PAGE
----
Two Inspiring Examples of Class, Sportsmanship and Respect: Wrestling & Hockey

Here are two stories that are tremendous examples of class from the world of High School sports. In particular, wrestling and hockey.

They speak for themselves.

This is what it means to be virtuous … one an example of virtue in defeat and one an example in victory.

Both are needed. Both are difficult to practice.

Let’s celebrate this type of TRUE STRENGTH with our staff, players and family members.

Click here to watch wrestling video

Virtue = Strength, Lou Judd 
SportsLeader Web Site

 
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Wrestler Inspires With Sportsmanship After Losing In State Title Match 
by: ThePostGame Staff

A high school wrestler's amazing gesture after a loss in the state championship match brought tears to the eyes of many spectators, and it's not hard to see why.

After falling to Mitchell McKee in Minnesota's 120-pound class, Malik Stewart went over and embraced McKee's father, Steve, who is battling terminal cancer.

 
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"I got a little teary because I lost the match, and I knew the hard times he was going through," Stewart told KARE 11. "The crowd went wild and I heard a couple people say after I did it -- that was pretty classy -- but I just did it straight from the heart."

As it turns out, Stewart can relate to what Mitchell McKee is going through. Stewart's father suffered a heart attack and died when Stewart was 7.

"It was a big match for him and to be able to hug my dad like that and not be mad and storm off like a lot of kids do," McKee said. "Really respectful."

 
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By Peter Wallner

What happened after Friday’s Grandville-Detroit Catholic Central state Division 1 semifinal game carried one of the most lasting impressions from an emotionally charged evening following the death of Ryan Fischer.

In the final seconds as Detroit Catholic Central closed out a 3-0 victory at Compuware Arena, Grandville fans stood, cheered and raised both hands with index fingers pointed, a tribute to the No. 11 jersey worn by Fischer.

As the applause died down, the Bulldogs gathered at their goal. Seconds later, players from Detroit Catholic Central skated over and joined them in prayer in what was a stirring moment together.

Afterward, Grandville coach Joel Breazeale asked for prayers for the Fischer family and “to honor the young man by playing with the great amount of passion and sportsmanship shown not only by our team, but from Detroit Catholic Central as well.”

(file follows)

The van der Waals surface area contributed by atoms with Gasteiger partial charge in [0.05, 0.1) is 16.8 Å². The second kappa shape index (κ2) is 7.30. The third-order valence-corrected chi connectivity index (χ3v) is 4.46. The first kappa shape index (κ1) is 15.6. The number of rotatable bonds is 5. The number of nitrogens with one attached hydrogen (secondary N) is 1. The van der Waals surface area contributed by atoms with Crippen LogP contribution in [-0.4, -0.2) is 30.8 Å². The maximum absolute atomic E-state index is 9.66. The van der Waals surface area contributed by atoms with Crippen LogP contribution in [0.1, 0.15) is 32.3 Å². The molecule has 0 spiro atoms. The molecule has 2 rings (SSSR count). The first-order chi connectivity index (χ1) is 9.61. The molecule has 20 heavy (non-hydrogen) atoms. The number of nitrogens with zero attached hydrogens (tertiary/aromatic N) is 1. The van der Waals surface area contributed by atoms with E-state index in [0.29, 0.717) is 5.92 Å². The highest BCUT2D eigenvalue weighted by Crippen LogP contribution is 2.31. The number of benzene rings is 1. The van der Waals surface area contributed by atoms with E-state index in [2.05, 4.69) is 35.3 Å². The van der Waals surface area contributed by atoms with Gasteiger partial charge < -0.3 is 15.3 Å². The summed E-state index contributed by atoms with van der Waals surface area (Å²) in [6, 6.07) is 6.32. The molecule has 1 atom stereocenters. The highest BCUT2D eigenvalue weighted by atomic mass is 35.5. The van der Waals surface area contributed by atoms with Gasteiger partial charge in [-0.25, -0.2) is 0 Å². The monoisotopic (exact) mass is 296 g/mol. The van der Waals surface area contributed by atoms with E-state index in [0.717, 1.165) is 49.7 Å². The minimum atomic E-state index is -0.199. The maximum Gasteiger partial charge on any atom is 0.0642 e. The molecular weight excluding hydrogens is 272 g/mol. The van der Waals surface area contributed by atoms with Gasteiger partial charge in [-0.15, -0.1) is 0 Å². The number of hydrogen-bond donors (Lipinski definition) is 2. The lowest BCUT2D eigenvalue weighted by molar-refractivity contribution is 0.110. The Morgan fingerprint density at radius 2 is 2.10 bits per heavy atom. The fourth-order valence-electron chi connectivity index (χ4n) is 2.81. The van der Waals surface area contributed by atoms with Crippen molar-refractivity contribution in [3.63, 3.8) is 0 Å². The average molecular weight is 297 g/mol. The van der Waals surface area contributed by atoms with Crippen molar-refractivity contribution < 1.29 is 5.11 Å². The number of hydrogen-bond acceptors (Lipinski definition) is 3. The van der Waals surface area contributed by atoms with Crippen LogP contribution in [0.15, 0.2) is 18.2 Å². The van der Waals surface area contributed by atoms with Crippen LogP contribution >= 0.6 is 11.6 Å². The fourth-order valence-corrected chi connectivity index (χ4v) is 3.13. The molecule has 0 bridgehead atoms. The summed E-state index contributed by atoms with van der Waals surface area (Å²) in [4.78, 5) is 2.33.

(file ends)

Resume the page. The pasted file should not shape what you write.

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Let us remember to keep Ryan and his family in our prayers. 
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By Brian McVicar

GRANDVILLE, MI - The Grandville High School hockey team on Saturday thanked the community for its outpouring of support in the wake of team member Ryan Fischer’s death, saying the players couldn’t “imagine going through something like this without you.”

In a note posted on Facebook, the team also said it was proud of how its players handled themselves on the ice Friday night as they went head-to-head with Detroit Catholic Central in the state Division 1 semifinals.

“The circumstances surrounding this game were almost unbearable,” the note said of the game, which Grandville lost 3-0. “The boys took a deep breath and were able to compose themselves to play a game that they should all be very proud of.”

Fischer, 17, died in his sleep Friday – the same day the hockey team co-captain was to lead Grandville into the semifinal game.

The high school senior, who’s remembered by friends and family as a loving son, a caring friend and a "model person,” will be laid to rest Wednesday at St. Pius X Catholic Church in Grandville.

An autopsy conducted Friday morning at Spectrum Health Blodgett Hospital said Fischer died of an enlarged heart.

Fischer’s death prompted an outpouring of support for his family, friends and teammates. And the gestures of goodwill didn’t escape Fischer’s teammates and coaches, who in the Facebook message thanked “everyone who took the time to write notes of encouragement.”

“The last 30 or so hours have been long and filled with so many tears, hugs, prayers and absolute heartbreak,” the note said. “The shock may be over now but the process of grieving now begins.”